Many folks are filled with dread at the mere thought of having to sit down, pull out their W-2s, and work their way through that 1040. For many people, tax season is always a headache and one they would prefer to avoid, if at all possible.
For parties who have recently separated or divorced, tax season can bring with it a host of other issues that must be addressed in order to complete their taxes and file same in a manner that is not going to get them audited. If you have recently divorced or separated, you should consult with your account to see how you may be impacted these issues.
Separation and divorce can affect many aspects of how a party files their taxes – from their filing status, to the deductions they can take, to even the income they have to include. This is also an area that draws a lot of investigation from the IRS. Anytime someone declares a dependent or attempts to take a deduction for payment of alimony, they are required to include the social security numbers of their dependents or the party to whom they are paying support. If those social security numbers appear as dependent deductions on another return or the person who is indicated as receiving alimony did not declare same as income, it is basically like waiving a flag to the IRS and shouting to them that you would simply love to be audited.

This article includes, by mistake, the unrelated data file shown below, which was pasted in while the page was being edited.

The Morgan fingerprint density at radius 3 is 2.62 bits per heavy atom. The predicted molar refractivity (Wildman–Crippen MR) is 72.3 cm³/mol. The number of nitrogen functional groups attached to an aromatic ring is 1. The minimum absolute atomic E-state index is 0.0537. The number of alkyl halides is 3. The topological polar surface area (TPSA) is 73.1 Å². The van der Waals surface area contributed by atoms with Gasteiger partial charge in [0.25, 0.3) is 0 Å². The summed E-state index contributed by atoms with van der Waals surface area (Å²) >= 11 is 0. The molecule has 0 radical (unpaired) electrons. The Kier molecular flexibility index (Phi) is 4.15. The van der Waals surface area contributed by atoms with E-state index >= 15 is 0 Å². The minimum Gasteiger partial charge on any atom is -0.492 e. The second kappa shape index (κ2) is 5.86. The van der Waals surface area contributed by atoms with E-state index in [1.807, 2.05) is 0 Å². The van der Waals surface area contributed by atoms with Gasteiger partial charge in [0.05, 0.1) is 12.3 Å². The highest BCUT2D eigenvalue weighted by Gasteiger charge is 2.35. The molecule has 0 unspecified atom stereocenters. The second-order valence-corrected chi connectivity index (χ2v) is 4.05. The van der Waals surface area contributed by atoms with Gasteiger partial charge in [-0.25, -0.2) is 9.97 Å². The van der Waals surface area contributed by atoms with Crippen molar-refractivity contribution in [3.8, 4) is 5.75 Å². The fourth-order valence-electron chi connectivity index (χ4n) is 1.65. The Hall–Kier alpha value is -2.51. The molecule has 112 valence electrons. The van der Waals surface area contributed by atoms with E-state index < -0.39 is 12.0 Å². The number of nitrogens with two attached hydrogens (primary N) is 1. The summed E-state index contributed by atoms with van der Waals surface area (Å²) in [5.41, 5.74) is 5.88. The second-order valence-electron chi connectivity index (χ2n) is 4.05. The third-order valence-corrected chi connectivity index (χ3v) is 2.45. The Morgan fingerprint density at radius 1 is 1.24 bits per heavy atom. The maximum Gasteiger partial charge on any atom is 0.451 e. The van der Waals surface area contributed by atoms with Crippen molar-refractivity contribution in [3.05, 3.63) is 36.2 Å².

As such, we as family law attorneys spend a fair amount of time in the weeks leading up to April 15th addressing these issues with clients, trying to assure the parties are filing consistent returns and/or providing consistent information to the IRS. Not everyone has the luxury of being able to afford an attorney and a private accountant to help you with these decisions.
As it happens, I recently stumbled across the below article that I think does a good job at hitting on a couple of the major tax issues that come up in the context of divorce and separation. They require a little bit of thought prior to filing tax returns. Rather than reiterate, I will simply provide the link here and say that it touches upon how separation or divorce can affect your filing status, division of deductions, use of credit, etc. and anyone who has recently undergone a divorce or separation should take a quick peak just to be sure that they have these bases covered. Nothing in this article or the article linked below should be construed as tax or legal advice.
Good luck with the tax deadlines.